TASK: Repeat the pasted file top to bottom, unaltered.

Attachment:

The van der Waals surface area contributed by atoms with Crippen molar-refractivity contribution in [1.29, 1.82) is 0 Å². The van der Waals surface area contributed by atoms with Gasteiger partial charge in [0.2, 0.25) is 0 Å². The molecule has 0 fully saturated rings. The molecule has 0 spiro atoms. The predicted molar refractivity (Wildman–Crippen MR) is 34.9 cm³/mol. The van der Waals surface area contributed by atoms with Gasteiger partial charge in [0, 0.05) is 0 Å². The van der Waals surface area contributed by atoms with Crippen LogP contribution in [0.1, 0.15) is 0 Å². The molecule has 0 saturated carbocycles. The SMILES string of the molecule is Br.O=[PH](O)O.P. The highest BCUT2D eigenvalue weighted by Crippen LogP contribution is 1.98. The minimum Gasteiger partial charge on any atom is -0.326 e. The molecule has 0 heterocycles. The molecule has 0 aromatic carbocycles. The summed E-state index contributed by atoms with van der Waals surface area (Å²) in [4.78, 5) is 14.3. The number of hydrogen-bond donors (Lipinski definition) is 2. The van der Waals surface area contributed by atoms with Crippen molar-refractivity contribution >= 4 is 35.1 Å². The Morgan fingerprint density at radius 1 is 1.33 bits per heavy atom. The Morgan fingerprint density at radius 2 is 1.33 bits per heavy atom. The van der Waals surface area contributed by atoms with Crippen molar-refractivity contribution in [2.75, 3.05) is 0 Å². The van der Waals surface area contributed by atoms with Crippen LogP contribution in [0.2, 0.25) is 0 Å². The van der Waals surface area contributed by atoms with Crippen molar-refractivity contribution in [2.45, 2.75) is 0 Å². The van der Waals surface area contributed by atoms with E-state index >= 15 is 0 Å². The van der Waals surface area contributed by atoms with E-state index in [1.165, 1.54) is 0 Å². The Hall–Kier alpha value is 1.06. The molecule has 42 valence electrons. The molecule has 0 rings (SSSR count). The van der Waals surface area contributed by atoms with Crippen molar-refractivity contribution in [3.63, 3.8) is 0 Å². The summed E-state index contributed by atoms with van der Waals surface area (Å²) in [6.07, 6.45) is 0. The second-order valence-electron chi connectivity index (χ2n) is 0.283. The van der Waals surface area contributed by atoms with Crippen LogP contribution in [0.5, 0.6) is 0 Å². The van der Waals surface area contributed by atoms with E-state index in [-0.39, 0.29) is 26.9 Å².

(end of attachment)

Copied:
The van der Waals surface area contributed by atoms with Crippen molar-refractivity contribution in [1.29, 1.82) is 0 Å². The van der Waals surface area contributed by atoms with Gasteiger partial charge in [0.2, 0.25) is 0 Å². The molecule has 0 fully saturated rings. The molecule has 0 spiro atoms. The predicted molar refractivity (Wildman–Crippen MR) is 34.9 cm³/mol. The van der Waals surface area contributed by atoms with Gasteiger partial charge in [0, 0.05) is 0 Å². The van der Waals surface area contributed by atoms with Crippen LogP contribution in [0.1, 0.15) is 0 Å². The molecule has 0 saturated carbocycles. The SMILES string of the molecule is Br.O=[PH](O)O.P. The highest BCUT2D eigenvalue weighted by Crippen LogP contribution is 1.98. The minimum Gasteiger partial charge on any atom is -0.326 e. The molecule has 0 heterocycles. The molecule has 0 aromatic carbocycles. The summed E-state index contributed by atoms with van der Waals surface area (Å²) in [4.78, 5) is 14.3. The number of hydrogen-bond donors (Lipinski definition) is 2. The van der Waals surface area contributed by atoms with Crippen molar-refractivity contribution >= 4 is 35.1 Å². The Morgan fingerprint density at radius 1 is 1.33 bits per heavy atom. The Morgan fingerprint density at radius 2 is 1.33 bits per heavy atom. The van der Waals surface area contributed by atoms with Crippen molar-refractivity contribution in [2.75, 3.05) is 0 Å². The van der Waals surface area contributed by atoms with Crippen LogP contribution in [0.2, 0.25) is 0 Å². The van der Waals surface area contributed by atoms with Crippen molar-refractivity contribution in [2.45, 2.75) is 0 Å². The van der Waals surface area contributed by atoms with E-state index >= 15 is 0 Å². The van der Waals surface area contributed by atoms with E-state index in [1.165, 1.54) is 0 Å². The Hall–Kier alpha value is 1.06. The molecule has 42 valence electrons. The molecule has 0 rings (SSSR count). The van der Waals surface area contributed by atoms with Crippen molar-refractivity contribution in [3.63, 3.8) is 0 Å². The summed E-state index contributed by atoms with van der Waals surface area (Å²) in [6.07, 6.45) is 0. The second-order valence-electron chi connectivity index (χ2n) is 0.283. The van der Waals surface area contributed by atoms with Crippen LogP contribution in [0.5, 0.6) is 0 Å². The van der Waals surface area contributed by atoms with E-state index in [-0.39, 0.29) is 26.9 Å².